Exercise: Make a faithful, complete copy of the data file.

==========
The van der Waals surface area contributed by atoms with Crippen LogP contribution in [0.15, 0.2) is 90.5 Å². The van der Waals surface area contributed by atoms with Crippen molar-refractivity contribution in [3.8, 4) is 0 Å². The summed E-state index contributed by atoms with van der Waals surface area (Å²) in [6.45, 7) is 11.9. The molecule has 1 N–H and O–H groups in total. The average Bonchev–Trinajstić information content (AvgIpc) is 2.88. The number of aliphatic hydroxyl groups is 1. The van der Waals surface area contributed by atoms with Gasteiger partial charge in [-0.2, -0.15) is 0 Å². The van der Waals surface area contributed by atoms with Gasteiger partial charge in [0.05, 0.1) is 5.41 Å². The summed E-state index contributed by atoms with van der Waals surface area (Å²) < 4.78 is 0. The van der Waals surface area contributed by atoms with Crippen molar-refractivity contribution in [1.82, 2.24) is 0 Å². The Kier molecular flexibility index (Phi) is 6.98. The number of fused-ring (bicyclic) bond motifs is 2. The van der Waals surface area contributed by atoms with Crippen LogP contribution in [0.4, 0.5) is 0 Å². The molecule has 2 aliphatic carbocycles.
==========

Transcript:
The van der Waals surface area contributed by atoms with Crippen LogP contribution in [0.15, 0.2) is 90.5 Å². The van der Waals surface area contributed by atoms with Crippen molar-refractivity contribution in [3.8, 4) is 0 Å². The summed E-state index contributed by atoms with van der Waals surface area (Å²) in [6.45, 7) is 11.9. The molecule has 1 N–H and O–H groups in total. The average Bonchev–Trinajstić information content (AvgIpc) is 2.88. The number of aliphatic hydroxyl groups is 1. The van der Waals surface area contributed by atoms with Gasteiger partial charge in [-0.2, -0.15) is 0 Å². The van der Waals surface area contributed by atoms with Gasteiger partial charge in [0.05, 0.1) is 5.41 Å². The summed E-state index contributed by atoms with van der Waals surface area (Å²) < 4.78 is 0. The van der Waals surface area contributed by atoms with Crippen molar-refractivity contribution in [1.82, 2.24) is 0 Å². The Kier molecular flexibility index (Phi) is 6.98. The number of fused-ring (bicyclic) bond motifs is 2. The van der Waals surface area contributed by atoms with Crippen LogP contribution in [0.4, 0.5) is 0 Å². The molecule has 2 aliphatic carbocycles.